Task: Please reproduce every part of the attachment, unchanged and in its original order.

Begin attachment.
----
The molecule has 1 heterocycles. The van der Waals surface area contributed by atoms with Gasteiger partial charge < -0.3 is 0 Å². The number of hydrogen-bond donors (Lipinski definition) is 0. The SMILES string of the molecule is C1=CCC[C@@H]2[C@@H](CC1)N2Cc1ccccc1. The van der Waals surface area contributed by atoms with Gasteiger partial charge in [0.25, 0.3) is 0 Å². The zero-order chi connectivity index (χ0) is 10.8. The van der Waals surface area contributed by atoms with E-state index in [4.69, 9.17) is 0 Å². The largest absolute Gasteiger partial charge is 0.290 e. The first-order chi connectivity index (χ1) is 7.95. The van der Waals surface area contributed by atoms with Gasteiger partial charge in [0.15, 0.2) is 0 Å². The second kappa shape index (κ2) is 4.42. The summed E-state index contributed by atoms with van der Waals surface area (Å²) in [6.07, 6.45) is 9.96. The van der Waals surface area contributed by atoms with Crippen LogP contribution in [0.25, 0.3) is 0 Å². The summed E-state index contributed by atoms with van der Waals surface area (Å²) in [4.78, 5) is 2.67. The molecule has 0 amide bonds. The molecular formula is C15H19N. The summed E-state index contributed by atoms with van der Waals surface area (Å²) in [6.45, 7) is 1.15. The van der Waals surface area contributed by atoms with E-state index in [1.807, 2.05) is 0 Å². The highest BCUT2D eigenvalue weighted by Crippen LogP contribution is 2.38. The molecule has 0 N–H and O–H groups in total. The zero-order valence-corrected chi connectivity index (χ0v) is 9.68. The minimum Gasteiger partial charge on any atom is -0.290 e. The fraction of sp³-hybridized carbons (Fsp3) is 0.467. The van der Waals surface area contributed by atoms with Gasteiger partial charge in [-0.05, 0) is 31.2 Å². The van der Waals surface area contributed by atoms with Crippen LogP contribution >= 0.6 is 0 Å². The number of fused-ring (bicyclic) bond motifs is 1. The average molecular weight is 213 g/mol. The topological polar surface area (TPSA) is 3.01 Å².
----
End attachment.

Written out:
The molecule has 1 heterocycles. The van der Waals surface area contributed by atoms with Gasteiger partial charge < -0.3 is 0 Å². The number of hydrogen-bond donors (Lipinski definition) is 0. The SMILES string of the molecule is C1=CCC[C@@H]2[C@@H](CC1)N2Cc1ccccc1. The van der Waals surface area contributed by atoms with Gasteiger partial charge in [0.25, 0.3) is 0 Å². The zero-order chi connectivity index (χ0) is 10.8. The van der Waals surface area contributed by atoms with E-state index in [4.69, 9.17) is 0 Å². The largest absolute Gasteiger partial charge is 0.290 e. The first-order chi connectivity index (χ1) is 7.95. The van der Waals surface area contributed by atoms with Gasteiger partial charge in [0.15, 0.2) is 0 Å². The second kappa shape index (κ2) is 4.42. The summed E-state index contributed by atoms with van der Waals surface area (Å²) in [6.07, 6.45) is 9.96. The van der Waals surface area contributed by atoms with Crippen LogP contribution in [0.25, 0.3) is 0 Å². The summed E-state index contributed by atoms with van der Waals surface area (Å²) in [4.78, 5) is 2.67. The molecule has 0 amide bonds. The molecular formula is C15H19N. The summed E-state index contributed by atoms with van der Waals surface area (Å²) in [6.45, 7) is 1.15. The van der Waals surface area contributed by atoms with E-state index in [1.807, 2.05) is 0 Å². The highest BCUT2D eigenvalue weighted by Crippen LogP contribution is 2.38. The molecule has 0 N–H and O–H groups in total. The zero-order valence-corrected chi connectivity index (χ0v) is 9.68. The minimum Gasteiger partial charge on any atom is -0.290 e. The fraction of sp³-hybridized carbons (Fsp3) is 0.467. The van der Waals surface area contributed by atoms with Gasteiger partial charge in [-0.05, 0) is 31.2 Å². The van der Waals surface area contributed by atoms with Crippen LogP contribution >= 0.6 is 0 Å². The number of fused-ring (bicyclic) bond motifs is 1. The average molecular weight is 213 g/mol. The topological polar surface area (TPSA) is 3.01 Å².